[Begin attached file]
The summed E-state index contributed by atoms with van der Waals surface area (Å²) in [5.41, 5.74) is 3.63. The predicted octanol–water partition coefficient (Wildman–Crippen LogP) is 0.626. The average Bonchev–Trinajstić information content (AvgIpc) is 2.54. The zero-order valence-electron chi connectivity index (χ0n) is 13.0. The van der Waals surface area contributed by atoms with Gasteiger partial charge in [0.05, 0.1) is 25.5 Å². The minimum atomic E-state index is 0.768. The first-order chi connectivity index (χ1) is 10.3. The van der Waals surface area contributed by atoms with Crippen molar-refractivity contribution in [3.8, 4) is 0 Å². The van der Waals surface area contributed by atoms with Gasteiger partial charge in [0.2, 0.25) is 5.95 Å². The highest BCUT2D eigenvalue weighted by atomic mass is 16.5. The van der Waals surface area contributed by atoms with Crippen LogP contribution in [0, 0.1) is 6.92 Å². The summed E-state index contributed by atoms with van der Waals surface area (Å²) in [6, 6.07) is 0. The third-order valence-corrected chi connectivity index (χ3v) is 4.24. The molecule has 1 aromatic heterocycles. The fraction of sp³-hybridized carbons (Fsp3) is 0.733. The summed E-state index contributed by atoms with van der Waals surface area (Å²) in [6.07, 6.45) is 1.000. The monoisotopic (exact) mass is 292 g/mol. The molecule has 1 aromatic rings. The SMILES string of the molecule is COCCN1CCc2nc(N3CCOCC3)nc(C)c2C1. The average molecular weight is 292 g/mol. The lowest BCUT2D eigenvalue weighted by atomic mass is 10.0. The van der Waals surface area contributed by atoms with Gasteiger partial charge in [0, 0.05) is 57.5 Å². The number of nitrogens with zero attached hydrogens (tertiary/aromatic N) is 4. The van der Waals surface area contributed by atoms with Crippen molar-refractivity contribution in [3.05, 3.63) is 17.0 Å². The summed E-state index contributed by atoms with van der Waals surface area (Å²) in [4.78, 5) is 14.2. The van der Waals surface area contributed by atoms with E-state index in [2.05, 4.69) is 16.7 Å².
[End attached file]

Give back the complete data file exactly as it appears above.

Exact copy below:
The summed E-state index contributed by atoms with van der Waals surface area (Å²) in [5.41, 5.74) is 3.63. The predicted octanol–water partition coefficient (Wildman–Crippen LogP) is 0.626. The average Bonchev–Trinajstić information content (AvgIpc) is 2.54. The zero-order valence-electron chi connectivity index (χ0n) is 13.0. The van der Waals surface area contributed by atoms with Gasteiger partial charge in [0.05, 0.1) is 25.5 Å². The minimum atomic E-state index is 0.768. The first-order chi connectivity index (χ1) is 10.3. The van der Waals surface area contributed by atoms with Crippen molar-refractivity contribution in [3.8, 4) is 0 Å². The van der Waals surface area contributed by atoms with Gasteiger partial charge in [0.2, 0.25) is 5.95 Å². The highest BCUT2D eigenvalue weighted by atomic mass is 16.5. The van der Waals surface area contributed by atoms with Crippen LogP contribution in [0, 0.1) is 6.92 Å². The summed E-state index contributed by atoms with van der Waals surface area (Å²) in [6, 6.07) is 0. The third-order valence-corrected chi connectivity index (χ3v) is 4.24. The molecule has 1 aromatic heterocycles. The fraction of sp³-hybridized carbons (Fsp3) is 0.733. The summed E-state index contributed by atoms with van der Waals surface area (Å²) in [6.07, 6.45) is 1.000. The monoisotopic (exact) mass is 292 g/mol. The molecule has 1 aromatic rings. The SMILES string of the molecule is COCCN1CCc2nc(N3CCOCC3)nc(C)c2C1. The average molecular weight is 292 g/mol. The lowest BCUT2D eigenvalue weighted by atomic mass is 10.0. The van der Waals surface area contributed by atoms with Gasteiger partial charge in [0, 0.05) is 57.5 Å². The number of nitrogens with zero attached hydrogens (tertiary/aromatic N) is 4. The van der Waals surface area contributed by atoms with Crippen molar-refractivity contribution in [3.05, 3.63) is 17.0 Å². The summed E-state index contributed by atoms with van der Waals surface area (Å²) in [4.78, 5) is 14.2. The van der Waals surface area contributed by atoms with E-state index in [2.05, 4.69) is 16.7 Å².